Today, we introduce the genus Aeonium, which includes 35 species, most of which are from the Canary Islands, northeast of Africa.
These plants are characterized by the development of rosettes of leaves on basal stems, i.e., stems that rise from the plant’s roots.
The generic name, Aeonium, comes from an ancient Greek word that means “ageless.” In fact, for most species, the rosettes die after producing a flower, although the entire plant lives. A few species are monocarpic, meaning that they produce a single rosette without a stem, and then the entire plant dies.
- A. ‘Zwartcop’ (Black Rose), a cultivar of A. arboretum, develops rosettes with very dark reddish-purple, almost black leaves, on stems that can rise to four feet. This plant produces effective displays in the landscape or in a mixed container, especially when contrasted with yellow flowers like those of the plant’s own blossoms.
- A. ‘Sunburst’ (Copper Pinwheel), a cultivar of A. davidbramwellii, is a variegated form, with large rosettes with variegated green and white leaves edged in bright, coppery red. The stalks rise up to 18 inches. ‘Sunburst’, like other variegated plants, can provide pleasing contrast in the garden.
- 3. A. nobile (Noble Aeonium) produces a single, stemless rosette up to nearly two feet in diameter, making it entirely distinctive among the aeoniums. The leaves are yellowish, with a reddish edge when grown in bright light. This is one of the monocarpic aeoniums: it dies after producing its reddish blossoms.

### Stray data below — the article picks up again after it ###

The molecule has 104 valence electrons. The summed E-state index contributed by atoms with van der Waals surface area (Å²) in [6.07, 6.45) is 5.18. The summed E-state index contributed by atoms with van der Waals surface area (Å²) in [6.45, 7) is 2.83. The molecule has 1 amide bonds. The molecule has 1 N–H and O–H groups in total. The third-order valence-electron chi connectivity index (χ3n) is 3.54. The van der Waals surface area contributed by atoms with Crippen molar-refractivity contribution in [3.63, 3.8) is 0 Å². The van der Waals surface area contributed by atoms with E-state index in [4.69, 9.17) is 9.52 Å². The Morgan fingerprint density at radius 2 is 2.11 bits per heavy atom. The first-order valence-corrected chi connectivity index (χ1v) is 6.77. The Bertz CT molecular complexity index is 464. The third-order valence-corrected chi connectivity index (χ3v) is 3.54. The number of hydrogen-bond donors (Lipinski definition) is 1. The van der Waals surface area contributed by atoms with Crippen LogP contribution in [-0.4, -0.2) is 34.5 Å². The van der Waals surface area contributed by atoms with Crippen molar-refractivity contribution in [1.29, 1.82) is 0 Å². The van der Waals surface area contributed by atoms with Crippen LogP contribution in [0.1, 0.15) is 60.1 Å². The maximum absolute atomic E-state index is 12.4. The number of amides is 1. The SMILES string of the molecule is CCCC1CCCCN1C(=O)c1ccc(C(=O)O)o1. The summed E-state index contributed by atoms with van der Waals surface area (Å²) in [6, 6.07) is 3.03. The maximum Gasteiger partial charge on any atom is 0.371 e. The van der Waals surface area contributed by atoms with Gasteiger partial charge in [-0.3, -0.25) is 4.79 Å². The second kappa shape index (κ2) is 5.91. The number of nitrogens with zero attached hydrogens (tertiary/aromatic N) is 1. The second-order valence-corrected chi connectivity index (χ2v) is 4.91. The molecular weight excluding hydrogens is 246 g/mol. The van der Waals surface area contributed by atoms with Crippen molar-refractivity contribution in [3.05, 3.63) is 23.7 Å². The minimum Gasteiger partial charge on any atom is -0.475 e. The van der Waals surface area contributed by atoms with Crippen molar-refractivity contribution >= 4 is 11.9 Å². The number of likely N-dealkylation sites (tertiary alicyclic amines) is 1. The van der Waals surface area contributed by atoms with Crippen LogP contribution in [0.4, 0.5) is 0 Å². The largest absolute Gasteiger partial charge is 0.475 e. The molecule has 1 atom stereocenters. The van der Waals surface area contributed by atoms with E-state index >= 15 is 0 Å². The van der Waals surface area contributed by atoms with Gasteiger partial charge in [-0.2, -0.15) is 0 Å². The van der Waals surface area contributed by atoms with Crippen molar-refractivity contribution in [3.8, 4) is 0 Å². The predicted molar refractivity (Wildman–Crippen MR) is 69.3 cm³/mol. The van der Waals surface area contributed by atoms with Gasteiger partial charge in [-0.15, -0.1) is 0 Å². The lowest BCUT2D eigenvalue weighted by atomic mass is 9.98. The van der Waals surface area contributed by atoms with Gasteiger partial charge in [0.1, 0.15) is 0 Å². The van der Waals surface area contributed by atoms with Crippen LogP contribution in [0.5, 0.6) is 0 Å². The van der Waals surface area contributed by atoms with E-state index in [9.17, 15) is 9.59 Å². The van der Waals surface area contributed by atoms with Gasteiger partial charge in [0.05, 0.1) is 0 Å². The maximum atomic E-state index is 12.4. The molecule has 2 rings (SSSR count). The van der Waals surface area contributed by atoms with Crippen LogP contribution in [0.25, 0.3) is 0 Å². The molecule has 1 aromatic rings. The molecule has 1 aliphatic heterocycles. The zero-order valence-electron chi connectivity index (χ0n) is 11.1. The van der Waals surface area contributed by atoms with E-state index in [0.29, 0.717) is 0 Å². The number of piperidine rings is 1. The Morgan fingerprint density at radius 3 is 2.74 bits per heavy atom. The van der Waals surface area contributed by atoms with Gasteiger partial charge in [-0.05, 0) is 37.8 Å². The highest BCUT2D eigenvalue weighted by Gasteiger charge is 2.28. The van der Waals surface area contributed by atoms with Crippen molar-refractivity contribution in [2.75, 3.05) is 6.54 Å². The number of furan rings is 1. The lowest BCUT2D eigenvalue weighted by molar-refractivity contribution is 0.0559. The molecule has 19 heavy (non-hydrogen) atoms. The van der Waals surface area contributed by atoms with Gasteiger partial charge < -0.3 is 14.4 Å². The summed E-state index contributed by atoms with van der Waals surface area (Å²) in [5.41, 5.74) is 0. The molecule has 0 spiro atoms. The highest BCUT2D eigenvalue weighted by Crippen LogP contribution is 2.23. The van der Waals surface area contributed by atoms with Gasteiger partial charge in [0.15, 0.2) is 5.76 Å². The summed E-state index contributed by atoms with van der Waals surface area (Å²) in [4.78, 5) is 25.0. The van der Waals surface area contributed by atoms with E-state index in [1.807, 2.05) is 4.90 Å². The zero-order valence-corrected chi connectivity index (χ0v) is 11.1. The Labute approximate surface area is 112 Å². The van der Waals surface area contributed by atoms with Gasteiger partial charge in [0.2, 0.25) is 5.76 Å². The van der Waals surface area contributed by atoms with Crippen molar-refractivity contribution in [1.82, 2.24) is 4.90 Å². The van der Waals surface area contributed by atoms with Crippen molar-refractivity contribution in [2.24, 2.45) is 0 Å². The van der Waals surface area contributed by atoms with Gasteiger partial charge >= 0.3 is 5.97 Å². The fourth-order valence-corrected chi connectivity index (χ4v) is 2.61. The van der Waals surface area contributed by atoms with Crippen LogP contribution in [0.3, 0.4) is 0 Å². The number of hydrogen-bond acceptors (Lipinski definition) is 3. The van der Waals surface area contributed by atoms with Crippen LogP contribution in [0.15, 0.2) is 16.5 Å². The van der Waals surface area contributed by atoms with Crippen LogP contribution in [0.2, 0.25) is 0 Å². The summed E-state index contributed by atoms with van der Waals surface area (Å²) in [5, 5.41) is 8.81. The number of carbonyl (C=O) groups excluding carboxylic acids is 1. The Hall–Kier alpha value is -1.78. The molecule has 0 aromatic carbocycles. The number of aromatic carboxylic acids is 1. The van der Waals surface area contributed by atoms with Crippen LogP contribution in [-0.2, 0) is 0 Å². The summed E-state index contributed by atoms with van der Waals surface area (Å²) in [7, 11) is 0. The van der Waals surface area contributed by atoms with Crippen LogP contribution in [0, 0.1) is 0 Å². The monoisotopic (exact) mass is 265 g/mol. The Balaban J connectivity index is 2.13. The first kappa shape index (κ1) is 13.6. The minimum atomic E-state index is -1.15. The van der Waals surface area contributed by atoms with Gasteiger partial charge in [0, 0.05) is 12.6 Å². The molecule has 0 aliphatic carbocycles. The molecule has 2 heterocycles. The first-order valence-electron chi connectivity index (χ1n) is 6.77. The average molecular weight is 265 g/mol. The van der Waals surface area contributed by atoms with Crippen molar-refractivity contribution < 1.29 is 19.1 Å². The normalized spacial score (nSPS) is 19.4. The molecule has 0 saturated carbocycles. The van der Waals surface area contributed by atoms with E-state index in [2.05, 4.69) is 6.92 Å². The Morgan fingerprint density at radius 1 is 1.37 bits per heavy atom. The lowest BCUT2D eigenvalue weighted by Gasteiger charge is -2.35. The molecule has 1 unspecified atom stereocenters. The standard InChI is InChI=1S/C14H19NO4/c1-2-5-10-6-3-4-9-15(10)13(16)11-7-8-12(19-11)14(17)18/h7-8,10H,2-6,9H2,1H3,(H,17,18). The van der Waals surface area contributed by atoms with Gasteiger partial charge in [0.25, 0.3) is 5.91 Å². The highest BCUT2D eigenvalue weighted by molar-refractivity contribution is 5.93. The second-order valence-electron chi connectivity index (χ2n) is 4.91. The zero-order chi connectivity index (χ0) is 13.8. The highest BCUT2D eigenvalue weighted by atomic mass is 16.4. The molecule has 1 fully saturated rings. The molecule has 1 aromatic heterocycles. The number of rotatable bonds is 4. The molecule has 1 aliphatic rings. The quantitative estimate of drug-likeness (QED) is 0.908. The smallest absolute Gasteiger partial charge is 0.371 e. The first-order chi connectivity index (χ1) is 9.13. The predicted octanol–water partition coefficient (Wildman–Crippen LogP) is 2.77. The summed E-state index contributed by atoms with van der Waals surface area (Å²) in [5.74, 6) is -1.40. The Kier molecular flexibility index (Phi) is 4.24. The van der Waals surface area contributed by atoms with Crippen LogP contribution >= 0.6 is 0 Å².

- A. tabuliforme (Saucer Plant, Dinner Plate Plant) is another monocarpic aeonium that provides a single, unique, nearly flat stemless rosette.
Aeoniums will be dormant during the summer months and resume growing in the early autumn.
They are very easy to grow in containers, where they flourish with their shallow roots and occasional watering. Use a normal potting soil, rather than a fast-draining cactus mix. In the Monterey Bay area, they prefer bright morning sun and afternoon shade. Fertilize only when the leaves become yellowish, indicating nitrogen deficiency. Too much fertilizer will promote too-rapid growth and weak stems.
When grown in the garden in this area, aeoniums require little care. As with container plants, avoid very rich soil and fertilizers.
All aeonium species and hybrids can be propagated from seeds, but most are propagated easily from stem cuttings. This might be done to produce additional plants or to bring a rangy plant into a more compact form. During the plant’s normal growth period, from autumn to mid-spring, cut a rosette with up to five inches of stem (shorter for smaller, shrub-like forms) and place in a cool shady place for at least three days, to heal over. Then, place the cutting in a normal potting mix, in a small container, and in a shaded, windless location to reduce moisture loss. After the plant has established roots, place in a container or in the garden.
The monocarpic species are not propagated from stem cuttings, but from leaf cuttings, which are more successful with A. tabuliforme than with A. nobilis.
Aeoniums are drought-tolerant plants that are easy to cultivate and interesting additions to the garden.